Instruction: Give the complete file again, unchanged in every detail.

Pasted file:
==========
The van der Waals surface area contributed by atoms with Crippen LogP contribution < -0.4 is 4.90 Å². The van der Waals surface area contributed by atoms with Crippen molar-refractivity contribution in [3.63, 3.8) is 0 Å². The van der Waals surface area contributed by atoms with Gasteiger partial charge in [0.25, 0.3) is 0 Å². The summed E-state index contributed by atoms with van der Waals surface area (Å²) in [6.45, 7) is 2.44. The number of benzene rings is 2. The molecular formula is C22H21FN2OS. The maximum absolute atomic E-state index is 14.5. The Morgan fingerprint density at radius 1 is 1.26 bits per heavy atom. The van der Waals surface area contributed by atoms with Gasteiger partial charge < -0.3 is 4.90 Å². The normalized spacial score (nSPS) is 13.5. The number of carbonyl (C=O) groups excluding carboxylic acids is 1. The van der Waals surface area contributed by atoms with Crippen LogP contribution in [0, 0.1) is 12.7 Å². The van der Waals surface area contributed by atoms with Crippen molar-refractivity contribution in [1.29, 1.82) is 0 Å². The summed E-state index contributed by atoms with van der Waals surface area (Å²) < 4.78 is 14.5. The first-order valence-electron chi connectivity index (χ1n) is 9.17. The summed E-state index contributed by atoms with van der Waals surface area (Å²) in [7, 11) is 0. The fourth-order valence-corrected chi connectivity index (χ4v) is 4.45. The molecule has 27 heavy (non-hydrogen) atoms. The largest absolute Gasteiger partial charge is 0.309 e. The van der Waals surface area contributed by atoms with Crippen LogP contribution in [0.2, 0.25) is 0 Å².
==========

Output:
The van der Waals surface area contributed by atoms with Crippen LogP contribution < -0.4 is 4.90 Å². The van der Waals surface area contributed by atoms with Crippen molar-refractivity contribution in [3.63, 3.8) is 0 Å². The van der Waals surface area contributed by atoms with Gasteiger partial charge in [0.25, 0.3) is 0 Å². The summed E-state index contributed by atoms with van der Waals surface area (Å²) in [6.45, 7) is 2.44. The number of benzene rings is 2. The molecular formula is C22H21FN2OS. The maximum absolute atomic E-state index is 14.5. The Morgan fingerprint density at radius 1 is 1.26 bits per heavy atom. The van der Waals surface area contributed by atoms with Gasteiger partial charge < -0.3 is 4.90 Å². The normalized spacial score (nSPS) is 13.5. The number of carbonyl (C=O) groups excluding carboxylic acids is 1. The van der Waals surface area contributed by atoms with Crippen LogP contribution in [0, 0.1) is 12.7 Å². The van der Waals surface area contributed by atoms with Crippen molar-refractivity contribution in [1.29, 1.82) is 0 Å². The summed E-state index contributed by atoms with van der Waals surface area (Å²) < 4.78 is 14.5. The first-order valence-electron chi connectivity index (χ1n) is 9.17. The summed E-state index contributed by atoms with van der Waals surface area (Å²) in [7, 11) is 0. The fourth-order valence-corrected chi connectivity index (χ4v) is 4.45. The molecule has 27 heavy (non-hydrogen) atoms. The largest absolute Gasteiger partial charge is 0.309 e. The van der Waals surface area contributed by atoms with Crippen LogP contribution in [0.2, 0.25) is 0 Å².